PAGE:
As the terrain continued to rise, that broad band of Manuka gives way to larger trees of Eucalyptus. It becomes more open above, but underfoot it becomes a jumble of fallen trees in various stages of rot. In such a wet climate, Eucs don’t last long on the ground. Therefore, along the path of our pink ribbons are many fallen trees that must be climbed over. Many are slippery to walk along. Great care must be taken not to slip or put a leg down a hole between them. Otherwise, a broken bone might spoil your day by endangering your life and causing great inconvenience to your rescuers.
Surviving the Eucalyptus forest is marked by sighting a giant headless tree that may not survive many more winters. Beyond it, our path became even more challenging.
There grows here in Tasmania several plants that are quite challenging to forest travellers. Cutting Grass or Razor Grass is one. Horizontal another. It’s a strange plant that begins by growing vertical then under its weight bends horizontally to about shin height where along its length it sprouts new branches that grow vertically like a picket fence. Nearly impossible to penetrate unless you’re a double-jointed dwarf. Fortunately, this track has no horizontal along it. But there is another plant that’s even more insidious. It lies at the other end of the size scale. To those that know Tassie’s bush, nothing is more challenging, more draining of energy than Bauera. The mere mention of its name makes Tassie’s bushmen shudder. Watch this short vid for a better idea.
Bauera is a pretty plant with a multitude of tiny bright green leaves along its stems, which grow like a nest of tangled snakes, around and through one another, branching into two that then splits to four, then eight, weaving a mass higher than man, often high up into trees. It loves to grow around and over other plants. It enjoys weaving up an entire hillside with a net of cables that start at its base with something like 12mm rebar before branching into many more about the diameter of a pencil and then heaps more about the size of stout wire. Bauera is not only a daunting, draining task to penetrate, it’s also a bitch to pass over after it has been flattened because it always catches a boot, or a strand just seems to jump up to act as a barrier.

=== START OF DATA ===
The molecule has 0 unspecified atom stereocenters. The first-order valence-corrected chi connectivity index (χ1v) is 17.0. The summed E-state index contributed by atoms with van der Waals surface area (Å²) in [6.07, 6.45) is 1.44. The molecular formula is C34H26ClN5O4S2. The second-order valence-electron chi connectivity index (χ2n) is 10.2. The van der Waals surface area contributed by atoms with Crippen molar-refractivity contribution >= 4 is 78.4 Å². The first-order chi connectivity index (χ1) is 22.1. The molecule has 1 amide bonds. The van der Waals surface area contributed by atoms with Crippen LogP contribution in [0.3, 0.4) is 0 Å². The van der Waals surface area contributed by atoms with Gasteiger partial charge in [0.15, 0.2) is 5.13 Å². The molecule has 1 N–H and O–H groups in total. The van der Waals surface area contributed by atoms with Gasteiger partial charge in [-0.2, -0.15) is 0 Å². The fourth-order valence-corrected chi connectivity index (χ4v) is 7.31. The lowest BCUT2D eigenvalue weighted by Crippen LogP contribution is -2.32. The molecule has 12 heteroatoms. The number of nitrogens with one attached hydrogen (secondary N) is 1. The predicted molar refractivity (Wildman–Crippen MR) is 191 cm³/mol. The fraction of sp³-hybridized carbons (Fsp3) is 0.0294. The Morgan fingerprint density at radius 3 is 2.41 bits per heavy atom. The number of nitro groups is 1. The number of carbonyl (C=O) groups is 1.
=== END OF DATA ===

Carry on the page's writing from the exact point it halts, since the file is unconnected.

From the headless Euc that may not last another winter, there is a half kilometre of Bauera intertwined through and over fallen trees. No telling how long this passage will stay open. A few wet seasons will probably see our pink ribbons consumed by the green glory of Nature unless more folk walk our path. But once through this last barrier, we arrived at a beautiful, open to the sky, bowl of buttongrass. Our mysterious bridge lay just over the next ridge.
Each of these forays was taking longer and longer to return home, and we found that up to four hours of every outing would be taken up with travel along a path we’d already marked. So we took our tent up to Camp Twin Pines for a last effort at finding this mysterious bridge. Third time lucky we hoped.
By this time it was late-April and the days were getting shorter, the nights colder, the climate wetter, and our hobby demanding more true grit. But by this time we had fallen in love with the forests. We’d come to know the massive old Huon Pines, gnarly and grand, standing off track, and massive ancient myrtles that have such tiny colourful leaves, and cheesewood trees looking like tall creamy Swiss cheese pocked with small round marks, and blackwoods, and leatherwoods that in summer are transformed by a filigree of large white blossoms. The forest can be one of the quietest places, perfect for contemplation, but of course, the forest birds woke us each morning and kept us company during our day, and they sang melodies in the evening when the sky grew golden.
Third time lucky proved to be just another pipe dream. When we entered that small thick creek, we found nothing but beautiful lush green vegetation and a tiny flow of water. Oh well, it had been fun and kept us fit, and had provided us with a great adventure. So we packed our kitbags and went home for the winter.